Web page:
A common denominator for pricing and negotiating Business Intelligence (BI) and Analytics software

BI and analytics software packaging and pricing are a Wild West with few common practices among the vendors. Comparing and contrasting vendor prices and negotiating with vendors is challenging because

  • Few vendors publish list prices, so when a vendor tells you you are getting a certain discount you can’t really verify whether the discount numbers are valid or not.
  • Vendors base their prices on multiple variables such as
    • Total number of users
    • Concurrent users
    • User types
    • Connectivity to certain types of data sources
    • Number of CPU cores or sockets
    • CPU clock speed
    • Amount of RAM
    • Server Operating System (OS)
    • Environments such as development, test, QA (quality assurance), UAT (user acceptance testing), production, and DR (disaster recovery)

So how do you know if you are getting a good deal? Here’s a best practice and a few price ranges you can use to get you started. First of all, at the end of the day, it’s the number of users and user types that are always a common denominator regardless of BI software platform or your  particular implementation. Consider the following price ranges for specific user types

  • Static report viewers - PDFs, etc - $0-$50 per seat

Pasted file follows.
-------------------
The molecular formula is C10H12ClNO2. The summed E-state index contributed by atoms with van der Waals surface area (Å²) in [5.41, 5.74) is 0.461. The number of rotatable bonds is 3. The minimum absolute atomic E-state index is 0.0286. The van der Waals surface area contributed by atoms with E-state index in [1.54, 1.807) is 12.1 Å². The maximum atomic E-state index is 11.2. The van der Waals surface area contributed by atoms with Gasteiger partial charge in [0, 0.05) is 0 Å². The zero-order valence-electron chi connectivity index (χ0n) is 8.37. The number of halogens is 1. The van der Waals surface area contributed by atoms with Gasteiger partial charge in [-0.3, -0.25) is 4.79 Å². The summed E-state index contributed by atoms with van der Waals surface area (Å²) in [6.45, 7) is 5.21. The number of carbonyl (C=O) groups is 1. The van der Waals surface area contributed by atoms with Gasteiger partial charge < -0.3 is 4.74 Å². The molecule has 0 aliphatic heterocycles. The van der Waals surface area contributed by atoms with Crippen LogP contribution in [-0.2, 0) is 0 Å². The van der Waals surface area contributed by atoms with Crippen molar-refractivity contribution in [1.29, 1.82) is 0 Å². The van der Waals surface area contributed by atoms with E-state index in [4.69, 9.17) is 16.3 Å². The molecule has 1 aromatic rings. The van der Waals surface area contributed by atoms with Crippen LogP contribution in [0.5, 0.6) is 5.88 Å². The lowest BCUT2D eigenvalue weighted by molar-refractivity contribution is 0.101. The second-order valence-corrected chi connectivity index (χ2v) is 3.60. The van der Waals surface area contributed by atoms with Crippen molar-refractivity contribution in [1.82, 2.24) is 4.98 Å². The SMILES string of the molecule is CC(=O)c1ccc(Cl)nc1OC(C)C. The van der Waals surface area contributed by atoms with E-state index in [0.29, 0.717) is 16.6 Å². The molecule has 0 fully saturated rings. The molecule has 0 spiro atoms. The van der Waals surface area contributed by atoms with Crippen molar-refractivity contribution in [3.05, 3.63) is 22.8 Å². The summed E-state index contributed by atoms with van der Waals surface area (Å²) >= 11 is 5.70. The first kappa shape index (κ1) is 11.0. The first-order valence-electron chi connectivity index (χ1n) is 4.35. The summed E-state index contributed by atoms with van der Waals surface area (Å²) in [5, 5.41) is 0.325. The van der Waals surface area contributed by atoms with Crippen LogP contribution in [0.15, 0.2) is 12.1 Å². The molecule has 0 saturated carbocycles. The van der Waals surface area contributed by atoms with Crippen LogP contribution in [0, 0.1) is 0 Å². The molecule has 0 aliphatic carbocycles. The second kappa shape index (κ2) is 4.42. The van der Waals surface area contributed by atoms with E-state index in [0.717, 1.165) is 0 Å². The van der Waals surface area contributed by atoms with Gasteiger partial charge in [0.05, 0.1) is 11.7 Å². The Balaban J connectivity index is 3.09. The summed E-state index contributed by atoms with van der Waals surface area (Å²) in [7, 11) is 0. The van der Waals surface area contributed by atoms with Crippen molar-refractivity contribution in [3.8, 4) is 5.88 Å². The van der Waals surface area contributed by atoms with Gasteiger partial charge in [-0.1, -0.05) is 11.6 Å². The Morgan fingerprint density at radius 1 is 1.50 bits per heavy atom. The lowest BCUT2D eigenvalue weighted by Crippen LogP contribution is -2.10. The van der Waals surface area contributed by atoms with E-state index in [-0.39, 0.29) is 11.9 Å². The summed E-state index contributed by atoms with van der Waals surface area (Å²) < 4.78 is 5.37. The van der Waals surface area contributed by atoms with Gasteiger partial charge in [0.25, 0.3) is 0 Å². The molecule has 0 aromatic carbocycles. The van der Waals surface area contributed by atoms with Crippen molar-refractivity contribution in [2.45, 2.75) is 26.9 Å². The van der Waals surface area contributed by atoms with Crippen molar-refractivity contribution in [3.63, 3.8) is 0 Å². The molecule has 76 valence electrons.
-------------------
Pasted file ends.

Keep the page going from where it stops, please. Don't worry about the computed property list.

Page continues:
• Interactive report viewing (sorting, filtering) $500-$1,000 per seat
  • Advanced interactive report viewing (pivoting, ranking, slicing/dicing) $1,000-$2,000 per seat
  • Power users, report authoring $2,000-$2,500 per seat
  • Data scientists, predictive/advanced analytics users $5,000-$10,000 per seat
  • Developers/Administrators $2,500-$5,000 per seat

Next, do some math to figure out a ball park number that fits your BI project particulars. Then start your negotiations based on the following discounts

  • 10%-50% discount if your deal is in low 6 digits
  • 50-70% discount if your deal is in high 6 digits
  • 70+ discount if your deal is in 7 digits

Last, but not least, IMHO, BI vendors should not charge for more than a single environment, so dev/test/QA/DR should be included in all BI deals since that's part and parcel of how all enterprise software is deployed and used.

Looking forward to everyone's comments if the ranges you see here relate to your field experience with BI software prices


Translate to SaaS?

Hi Boris,